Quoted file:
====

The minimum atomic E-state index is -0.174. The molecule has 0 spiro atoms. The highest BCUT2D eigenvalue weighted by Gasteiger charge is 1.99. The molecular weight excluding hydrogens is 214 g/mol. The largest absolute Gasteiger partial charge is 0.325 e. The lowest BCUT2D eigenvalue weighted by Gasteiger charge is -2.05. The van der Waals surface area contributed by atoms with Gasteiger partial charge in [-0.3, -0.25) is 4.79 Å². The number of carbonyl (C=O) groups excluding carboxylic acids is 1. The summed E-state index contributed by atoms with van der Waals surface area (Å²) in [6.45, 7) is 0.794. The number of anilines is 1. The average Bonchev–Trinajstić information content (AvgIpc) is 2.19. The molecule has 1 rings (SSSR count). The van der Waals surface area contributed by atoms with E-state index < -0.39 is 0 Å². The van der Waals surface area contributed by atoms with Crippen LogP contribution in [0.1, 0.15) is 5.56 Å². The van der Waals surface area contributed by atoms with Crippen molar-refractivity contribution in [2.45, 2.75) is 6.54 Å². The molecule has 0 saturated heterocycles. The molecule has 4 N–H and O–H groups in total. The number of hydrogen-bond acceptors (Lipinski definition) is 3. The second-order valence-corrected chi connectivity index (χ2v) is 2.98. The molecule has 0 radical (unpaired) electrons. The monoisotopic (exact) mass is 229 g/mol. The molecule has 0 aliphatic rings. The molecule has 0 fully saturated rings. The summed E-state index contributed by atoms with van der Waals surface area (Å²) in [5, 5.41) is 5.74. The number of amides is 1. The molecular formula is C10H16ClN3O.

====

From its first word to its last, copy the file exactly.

The minimum atomic E-state index is -0.174. The molecule has 0 spiro atoms. The highest BCUT2D eigenvalue weighted by Gasteiger charge is 1.99. The molecular weight excluding hydrogens is 214 g/mol. The largest absolute Gasteiger partial charge is 0.325 e. The lowest BCUT2D eigenvalue weighted by Gasteiger charge is -2.05. The van der Waals surface area contributed by atoms with Gasteiger partial charge in [-0.3, -0.25) is 4.79 Å². The number of carbonyl (C=O) groups excluding carboxylic acids is 1. The summed E-state index contributed by atoms with van der Waals surface area (Å²) in [6.45, 7) is 0.794. The number of anilines is 1. The average Bonchev–Trinajstić information content (AvgIpc) is 2.19. The molecule has 1 rings (SSSR count). The van der Waals surface area contributed by atoms with E-state index < -0.39 is 0 Å². The van der Waals surface area contributed by atoms with Crippen LogP contribution in [0.1, 0.15) is 5.56 Å². The van der Waals surface area contributed by atoms with Crippen molar-refractivity contribution in [2.45, 2.75) is 6.54 Å². The molecule has 0 saturated heterocycles. The molecule has 4 N–H and O–H groups in total. The number of hydrogen-bond acceptors (Lipinski definition) is 3. The second-order valence-corrected chi connectivity index (χ2v) is 2.98. The molecule has 0 radical (unpaired) electrons. The monoisotopic (exact) mass is 229 g/mol. The molecule has 0 aliphatic rings. The molecule has 0 fully saturated rings. The summed E-state index contributed by atoms with van der Waals surface area (Å²) in [5, 5.41) is 5.74. The number of amides is 1. The molecular formula is C10H16ClN3O.